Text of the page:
AOL Targets Behavioral Ad Tech
Updated · Jul 24, 2007
AOL today announced it bought online behavioral targeting advertising network Tacoda for an undisclosed sum.
Tacoda makes software that serves ads based on consumers’ online behaviors. AOL AOL President and COO Ron Grant said in a statement the buy will improve AOL’s ability to “precisely target” ads to consumers on behalf of advertisers and publishers.
The Internet service provider will also use the Tacoda technology to extend the reach of its third-party display network.
AOL began transforming from an ISP to a free ad-supported Web portal a year ago and has improved its chanes for success with a few strategic purchases.
In the first half of 2007, AOL nabbed Third Screen Media, a mobile advertising network and software provider, and AdTech AG, an international online ad-serving company based in Frankfurt, Germany.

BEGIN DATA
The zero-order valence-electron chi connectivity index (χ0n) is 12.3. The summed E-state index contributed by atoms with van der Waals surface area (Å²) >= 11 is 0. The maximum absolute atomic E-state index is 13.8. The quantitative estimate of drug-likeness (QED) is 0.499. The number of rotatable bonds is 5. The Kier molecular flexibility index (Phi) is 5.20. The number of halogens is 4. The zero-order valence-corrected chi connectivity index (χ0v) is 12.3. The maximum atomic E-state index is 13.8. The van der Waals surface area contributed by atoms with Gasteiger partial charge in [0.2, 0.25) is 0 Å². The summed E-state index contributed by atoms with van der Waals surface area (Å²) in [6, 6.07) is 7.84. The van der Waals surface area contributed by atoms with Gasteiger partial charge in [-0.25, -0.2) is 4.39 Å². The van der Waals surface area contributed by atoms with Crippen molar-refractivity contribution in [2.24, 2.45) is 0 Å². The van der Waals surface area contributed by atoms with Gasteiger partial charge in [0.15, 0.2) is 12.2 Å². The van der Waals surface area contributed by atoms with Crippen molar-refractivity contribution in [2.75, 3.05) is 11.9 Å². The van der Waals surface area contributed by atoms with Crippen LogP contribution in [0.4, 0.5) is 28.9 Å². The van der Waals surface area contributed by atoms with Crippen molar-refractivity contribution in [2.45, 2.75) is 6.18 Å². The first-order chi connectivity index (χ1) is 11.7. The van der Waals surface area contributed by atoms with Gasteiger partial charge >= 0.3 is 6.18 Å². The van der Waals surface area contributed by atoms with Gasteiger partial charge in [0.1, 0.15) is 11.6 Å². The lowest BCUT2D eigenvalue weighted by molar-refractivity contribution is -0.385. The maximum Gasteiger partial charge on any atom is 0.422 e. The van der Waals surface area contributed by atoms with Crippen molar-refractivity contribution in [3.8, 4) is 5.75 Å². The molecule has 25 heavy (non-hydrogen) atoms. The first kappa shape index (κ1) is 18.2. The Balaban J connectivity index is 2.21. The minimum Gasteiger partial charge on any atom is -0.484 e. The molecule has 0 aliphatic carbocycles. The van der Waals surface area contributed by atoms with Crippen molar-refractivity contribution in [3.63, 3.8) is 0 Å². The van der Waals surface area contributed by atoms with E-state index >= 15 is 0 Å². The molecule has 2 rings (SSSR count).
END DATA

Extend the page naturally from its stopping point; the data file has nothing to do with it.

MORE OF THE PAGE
With the Tacoda buy, AOL enters a growing behavioral targeting market that could hit $3.8 billion by 2011, from $350 million in 2006, according to a June 2007 eMarketer report from senior analyst David Hallerman.
Hallerman said behavioral targeting helps advertisers reach a more engaged audience with fewer ad impressions, and lets publishers monetize their remaining. Meanwhile, he said welcome targeted ads because they tend to be more relevant to their needs.
AOL isn’t the only company aware of the behavioral targeting opportunity. In May, internetnews.com reported Yahoo would announce SmartAds, a new ad delivery platform powered by behavioral, demographic and geographic targeting.
That news became official in early July.
Hallerman’s report also suggests that Google purchased DoubleClick earlier this year to enhance its behavioral targeting technology, too.
AOL said Tacoda, which is based in New York and employs approximately 100 people, will operate as a wholly owned subsidiary of AOL. AOL did not specify an expected closing date for the buy.